I’ve always sort of thought it was because our plant didn’t have a union; worker solidarity was something that happened in other countries, or at least in other states – states which weren’t Right-to-Work states. Which may well have been have other countries, for all some could have imagined, or thought.
But even without a union, most of us thought that hourly workers stuck together, that we had each others’ backs in a crunch. This was a romantic notion, and rarely, if ever, put to the test.
But one hot night in the mid-1980s, that romantic myth crashed around our ears – or at least the ears of those who were paying attention.
Most of us have worked in places where, at the end of a long week, employees might get together at a local diner and celebrate surviving yet another week of drudge work. In the 1970s, some of us from Campbell Soup used to go to the International House of Pancakes, when it was located on North College, a place where burritos now fly through the air where pancake batter once sizzled on the grill.
Different jobs, different friends, different traditions. Still, it has always been something to look forward to.
This night, though, was different.
The plant I worked in was not very well insulated -it could be hot as hell (over 100 degrees!) in the summer, and cold as an Arctic tomb in the winter. In later years, after the roof began having serious problems, rain would pour in during thunderstorms, and many is the worker who might find themselves standing in water as they shuffled tortillas.
When the weekends came, you were ready, especially since we were working ten hours a day, four days a week. The weekend couldn’t come soon enough.
You just wanted to go out and relax.
On this night, though, the Perfect Storm hit.
Not a pancake house, but a smaller establishment, whose main claim to fame seemed to be waffles (though I honestly can’t recall anyone I know actually ordering waffles), it could barely handle the crowd from the plant that night.
That hot, miserable night.
And to make matters worse, they were short-staffed. The new American mantra for success being to get the most work of the fewer people, well, if just one or two are missing from the chain of command on a night like this, everything just gets slower, as people are doubling up on their responsibilities. You can’t, after all, just shut the doors and say, “Come back tomorrow night, please. Oh, and here’s a coupon for ten percent off your next meal!”
No, you muddle through, as best – and as quickly – as you can.
Even someone who has only worked in a factory for a short time knows what it is like when you are short-handed; the boss still expects the work to be done. Excuses are for people who don’t have a job any more.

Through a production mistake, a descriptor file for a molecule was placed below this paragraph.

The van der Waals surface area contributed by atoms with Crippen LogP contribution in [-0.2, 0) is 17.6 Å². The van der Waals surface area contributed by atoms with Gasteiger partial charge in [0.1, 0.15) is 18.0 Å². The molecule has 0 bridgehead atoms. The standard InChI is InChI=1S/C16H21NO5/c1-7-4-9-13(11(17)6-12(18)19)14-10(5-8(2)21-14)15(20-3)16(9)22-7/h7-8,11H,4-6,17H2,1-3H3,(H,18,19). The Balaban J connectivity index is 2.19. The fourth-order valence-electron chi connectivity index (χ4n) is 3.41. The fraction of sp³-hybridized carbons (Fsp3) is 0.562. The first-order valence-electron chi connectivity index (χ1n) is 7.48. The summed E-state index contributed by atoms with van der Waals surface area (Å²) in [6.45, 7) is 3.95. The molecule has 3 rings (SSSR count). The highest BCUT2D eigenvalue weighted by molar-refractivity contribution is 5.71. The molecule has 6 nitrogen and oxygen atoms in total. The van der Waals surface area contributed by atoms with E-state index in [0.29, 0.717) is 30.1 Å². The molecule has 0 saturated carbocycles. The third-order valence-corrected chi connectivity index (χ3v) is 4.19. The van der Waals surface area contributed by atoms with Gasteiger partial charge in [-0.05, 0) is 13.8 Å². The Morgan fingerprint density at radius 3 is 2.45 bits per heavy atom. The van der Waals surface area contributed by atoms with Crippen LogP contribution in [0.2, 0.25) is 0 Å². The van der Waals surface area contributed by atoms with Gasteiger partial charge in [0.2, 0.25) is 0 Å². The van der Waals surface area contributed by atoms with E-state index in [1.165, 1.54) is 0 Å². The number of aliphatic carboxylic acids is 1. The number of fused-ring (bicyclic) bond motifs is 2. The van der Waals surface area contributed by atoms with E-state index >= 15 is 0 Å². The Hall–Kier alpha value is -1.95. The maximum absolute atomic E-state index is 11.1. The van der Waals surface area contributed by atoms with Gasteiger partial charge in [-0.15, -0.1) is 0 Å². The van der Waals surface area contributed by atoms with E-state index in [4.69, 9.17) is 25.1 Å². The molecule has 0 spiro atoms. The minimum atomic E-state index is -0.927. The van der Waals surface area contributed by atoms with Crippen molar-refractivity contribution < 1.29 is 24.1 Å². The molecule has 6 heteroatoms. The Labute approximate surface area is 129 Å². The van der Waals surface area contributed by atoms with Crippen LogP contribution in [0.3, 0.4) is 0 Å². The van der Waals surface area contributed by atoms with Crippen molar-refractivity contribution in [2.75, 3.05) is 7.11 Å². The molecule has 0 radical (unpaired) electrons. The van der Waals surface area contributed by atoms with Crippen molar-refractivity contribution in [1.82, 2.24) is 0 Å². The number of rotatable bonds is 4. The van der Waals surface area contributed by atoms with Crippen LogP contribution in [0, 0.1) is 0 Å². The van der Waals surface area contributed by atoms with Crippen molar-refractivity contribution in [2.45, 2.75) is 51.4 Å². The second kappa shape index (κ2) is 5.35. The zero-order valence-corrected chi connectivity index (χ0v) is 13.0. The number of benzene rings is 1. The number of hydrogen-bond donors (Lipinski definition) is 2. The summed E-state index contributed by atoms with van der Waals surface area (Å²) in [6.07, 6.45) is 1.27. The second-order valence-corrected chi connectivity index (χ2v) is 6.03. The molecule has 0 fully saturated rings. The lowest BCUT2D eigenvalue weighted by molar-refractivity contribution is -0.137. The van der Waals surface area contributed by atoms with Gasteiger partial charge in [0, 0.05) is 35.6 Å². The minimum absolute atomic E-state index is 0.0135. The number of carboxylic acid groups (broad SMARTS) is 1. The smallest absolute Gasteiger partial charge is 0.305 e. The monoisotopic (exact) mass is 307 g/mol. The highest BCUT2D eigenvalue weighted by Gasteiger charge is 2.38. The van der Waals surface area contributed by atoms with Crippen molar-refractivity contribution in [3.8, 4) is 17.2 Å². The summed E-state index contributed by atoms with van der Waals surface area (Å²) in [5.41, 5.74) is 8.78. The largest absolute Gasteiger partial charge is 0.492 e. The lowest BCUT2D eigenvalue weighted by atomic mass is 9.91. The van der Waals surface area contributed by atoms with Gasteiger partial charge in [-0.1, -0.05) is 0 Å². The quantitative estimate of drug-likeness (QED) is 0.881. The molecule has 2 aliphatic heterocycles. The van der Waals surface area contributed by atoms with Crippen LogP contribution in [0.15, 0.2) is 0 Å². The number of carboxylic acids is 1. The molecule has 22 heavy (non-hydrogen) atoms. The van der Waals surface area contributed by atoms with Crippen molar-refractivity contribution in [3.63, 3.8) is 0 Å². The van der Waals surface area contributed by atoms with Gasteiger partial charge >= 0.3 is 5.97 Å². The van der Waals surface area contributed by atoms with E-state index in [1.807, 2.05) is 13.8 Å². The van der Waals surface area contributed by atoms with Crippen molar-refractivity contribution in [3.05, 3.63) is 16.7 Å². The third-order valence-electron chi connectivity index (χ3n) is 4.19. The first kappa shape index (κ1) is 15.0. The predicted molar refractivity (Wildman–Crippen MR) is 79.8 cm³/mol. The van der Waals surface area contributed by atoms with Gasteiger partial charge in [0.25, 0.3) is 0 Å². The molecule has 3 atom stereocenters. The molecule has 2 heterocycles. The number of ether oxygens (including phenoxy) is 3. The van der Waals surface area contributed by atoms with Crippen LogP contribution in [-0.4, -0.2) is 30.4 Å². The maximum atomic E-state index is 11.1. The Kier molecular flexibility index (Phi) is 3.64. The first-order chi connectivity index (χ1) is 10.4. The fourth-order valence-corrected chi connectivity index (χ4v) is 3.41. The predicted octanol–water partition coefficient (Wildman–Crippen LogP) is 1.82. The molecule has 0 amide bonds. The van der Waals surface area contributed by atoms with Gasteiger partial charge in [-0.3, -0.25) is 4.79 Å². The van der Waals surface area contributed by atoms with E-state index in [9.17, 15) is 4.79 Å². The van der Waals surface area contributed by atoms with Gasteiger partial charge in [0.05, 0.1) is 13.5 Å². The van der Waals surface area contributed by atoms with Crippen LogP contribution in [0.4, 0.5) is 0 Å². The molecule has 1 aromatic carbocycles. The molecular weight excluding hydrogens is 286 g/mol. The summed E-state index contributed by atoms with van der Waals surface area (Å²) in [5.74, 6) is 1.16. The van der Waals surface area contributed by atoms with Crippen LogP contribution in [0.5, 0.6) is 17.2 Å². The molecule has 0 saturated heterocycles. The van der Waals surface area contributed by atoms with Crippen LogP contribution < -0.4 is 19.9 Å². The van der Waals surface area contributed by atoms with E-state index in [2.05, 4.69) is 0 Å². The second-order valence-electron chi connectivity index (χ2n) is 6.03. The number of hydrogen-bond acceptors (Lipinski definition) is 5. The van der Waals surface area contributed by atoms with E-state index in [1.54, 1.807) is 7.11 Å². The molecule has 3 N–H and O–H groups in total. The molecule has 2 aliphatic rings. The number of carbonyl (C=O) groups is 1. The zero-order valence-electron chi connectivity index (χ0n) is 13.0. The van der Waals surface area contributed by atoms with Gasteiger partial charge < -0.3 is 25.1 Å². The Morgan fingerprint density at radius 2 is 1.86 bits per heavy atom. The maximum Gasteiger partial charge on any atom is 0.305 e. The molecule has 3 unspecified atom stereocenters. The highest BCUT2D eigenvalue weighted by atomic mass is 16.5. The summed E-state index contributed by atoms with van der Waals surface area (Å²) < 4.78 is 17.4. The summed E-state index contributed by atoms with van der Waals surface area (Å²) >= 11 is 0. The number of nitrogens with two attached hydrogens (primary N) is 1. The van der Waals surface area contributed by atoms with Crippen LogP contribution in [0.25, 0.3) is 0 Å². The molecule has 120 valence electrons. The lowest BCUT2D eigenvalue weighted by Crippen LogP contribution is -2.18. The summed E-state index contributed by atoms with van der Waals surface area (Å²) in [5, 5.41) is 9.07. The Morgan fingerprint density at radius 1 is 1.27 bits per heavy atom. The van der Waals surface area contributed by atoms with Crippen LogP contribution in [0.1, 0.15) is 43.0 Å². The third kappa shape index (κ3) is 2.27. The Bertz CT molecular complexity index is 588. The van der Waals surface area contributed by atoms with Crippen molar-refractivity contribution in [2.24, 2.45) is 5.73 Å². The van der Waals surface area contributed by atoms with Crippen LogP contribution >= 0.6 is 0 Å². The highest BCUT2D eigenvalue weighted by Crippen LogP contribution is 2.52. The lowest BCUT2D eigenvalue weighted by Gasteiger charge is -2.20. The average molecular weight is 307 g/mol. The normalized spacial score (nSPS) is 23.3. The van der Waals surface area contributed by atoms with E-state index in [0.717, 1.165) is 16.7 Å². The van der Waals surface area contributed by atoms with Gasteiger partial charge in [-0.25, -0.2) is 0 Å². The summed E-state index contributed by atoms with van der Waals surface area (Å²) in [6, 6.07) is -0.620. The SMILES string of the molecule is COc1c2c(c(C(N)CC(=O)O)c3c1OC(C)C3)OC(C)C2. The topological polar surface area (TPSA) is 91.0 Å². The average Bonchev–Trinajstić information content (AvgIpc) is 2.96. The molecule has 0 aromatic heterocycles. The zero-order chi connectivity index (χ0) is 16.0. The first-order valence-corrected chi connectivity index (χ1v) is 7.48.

And in the workplace, especially one where there is mutual respect, folks chip in and get the work done. The supervisor will climb off their horse and take a place on the line, shuffling tortillas, pulling chicken guts, flipping burgers, stacking boxes, unloading trucks.
The good ones, that is. The lousy ones will just tell you to work faster.
If the events of that night were taking place in a movie, and the diner workers were swamped with work, and food orders were taking 30 minutes or more to be filled, one or two customers, even though they had already put in 40+ grueling hours at work, would step behind the counter and volunteer their services.
What had once looked grim, would now look hopeful, jokes would be told, someone would put a quarter in the jukebox, and there would be dancing in the parking lot while order was being restored.
And then, a grateful waitress would look into the eyes of the handsome young man who had come forward and begun flipping burgers, and the audience would know that soon, love would be in the air.
Life not being a movie, though, none of that happened.
Derisive remarks, each one louder than the other, made their way through the air. Grown men and women, who had been in this very same situation themselves on more than one occasion, began acting with the impatience of children, and not very nice ones at that.
Customers – who I am sure were perfectly friendly and decent on any other trip they had made here – loudly made fun of the staff, hurling insulting questions though the night. When they left, some bragged that they had left no tip at all.
I wish I could say that I left a larger tip than usual, but I just don’t remember, and I’m too damned old to lie just to make myself sound enlightened, or cool.
I went back to there to eat on occasion, but never on a weekly trip with fellow employees, who I am sure behaved as nice as pie when things ran smoothly, and promptly forgot their churlish behavior soon after they left the diner.
I’ll bet the employees working that night didn’t forget it for a long time, though.
If you’re gonna buy something, shouldn’t you have a clear idea of what you are gonna do with it?
I’m just old fashioned enough to think that if an entity buys a piece of land, they should know what they plan to do with it before they sign the check to buy it.
Quote of the Day
Why do you throw away five-hundred dollars of our money on a test for that big ape? Didn’t you see those big ears when you talked to him? And those big feet and hands, not to mention that ugly face of his? – Jack Warner to Mervyn LeRoy, after he had given Clark Gable a screen test